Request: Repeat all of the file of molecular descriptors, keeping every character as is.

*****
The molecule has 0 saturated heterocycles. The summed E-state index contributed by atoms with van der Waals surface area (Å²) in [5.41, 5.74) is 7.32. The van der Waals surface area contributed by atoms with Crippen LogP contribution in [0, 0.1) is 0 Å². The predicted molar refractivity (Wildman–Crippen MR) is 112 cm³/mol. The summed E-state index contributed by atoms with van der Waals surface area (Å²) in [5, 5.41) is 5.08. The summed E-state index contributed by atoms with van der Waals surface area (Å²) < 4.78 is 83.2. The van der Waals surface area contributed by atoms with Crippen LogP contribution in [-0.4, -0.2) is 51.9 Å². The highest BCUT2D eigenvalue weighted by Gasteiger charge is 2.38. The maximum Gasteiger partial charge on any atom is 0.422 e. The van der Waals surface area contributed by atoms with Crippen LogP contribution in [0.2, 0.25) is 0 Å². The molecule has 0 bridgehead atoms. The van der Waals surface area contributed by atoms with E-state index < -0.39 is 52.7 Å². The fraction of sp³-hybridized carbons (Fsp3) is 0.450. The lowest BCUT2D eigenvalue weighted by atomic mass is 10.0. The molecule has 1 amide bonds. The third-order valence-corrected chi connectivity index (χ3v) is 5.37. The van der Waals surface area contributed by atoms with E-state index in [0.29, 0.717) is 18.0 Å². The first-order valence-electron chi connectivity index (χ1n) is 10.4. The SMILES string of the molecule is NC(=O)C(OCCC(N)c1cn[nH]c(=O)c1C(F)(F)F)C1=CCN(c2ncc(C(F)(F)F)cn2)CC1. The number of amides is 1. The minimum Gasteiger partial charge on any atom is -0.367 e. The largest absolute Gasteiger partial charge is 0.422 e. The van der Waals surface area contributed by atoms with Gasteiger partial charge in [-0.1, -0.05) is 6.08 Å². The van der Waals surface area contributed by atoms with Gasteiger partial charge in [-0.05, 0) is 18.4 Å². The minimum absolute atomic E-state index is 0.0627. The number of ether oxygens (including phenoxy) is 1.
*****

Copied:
The molecule has 0 saturated heterocycles. The summed E-state index contributed by atoms with van der Waals surface area (Å²) in [5.41, 5.74) is 7.32. The van der Waals surface area contributed by atoms with Crippen LogP contribution in [0, 0.1) is 0 Å². The predicted molar refractivity (Wildman–Crippen MR) is 112 cm³/mol. The summed E-state index contributed by atoms with van der Waals surface area (Å²) in [5, 5.41) is 5.08. The summed E-state index contributed by atoms with van der Waals surface area (Å²) < 4.78 is 83.2. The van der Waals surface area contributed by atoms with Crippen LogP contribution in [-0.4, -0.2) is 51.9 Å². The highest BCUT2D eigenvalue weighted by Gasteiger charge is 2.38. The maximum Gasteiger partial charge on any atom is 0.422 e. The van der Waals surface area contributed by atoms with Crippen LogP contribution in [0.2, 0.25) is 0 Å². The molecule has 0 bridgehead atoms. The van der Waals surface area contributed by atoms with E-state index < -0.39 is 52.7 Å². The fraction of sp³-hybridized carbons (Fsp3) is 0.450. The lowest BCUT2D eigenvalue weighted by atomic mass is 10.0. The molecule has 1 amide bonds. The third-order valence-corrected chi connectivity index (χ3v) is 5.37. The van der Waals surface area contributed by atoms with E-state index in [0.29, 0.717) is 18.0 Å². The first-order valence-electron chi connectivity index (χ1n) is 10.4. The SMILES string of the molecule is NC(=O)C(OCCC(N)c1cn[nH]c(=O)c1C(F)(F)F)C1=CCN(c2ncc(C(F)(F)F)cn2)CC1. The number of amides is 1. The minimum Gasteiger partial charge on any atom is -0.367 e. The largest absolute Gasteiger partial charge is 0.422 e. The van der Waals surface area contributed by atoms with Gasteiger partial charge in [-0.1, -0.05) is 6.08 Å². The van der Waals surface area contributed by atoms with Gasteiger partial charge in [-0.05, 0) is 18.4 Å². The minimum absolute atomic E-state index is 0.0627. The number of ether oxygens (including phenoxy) is 1.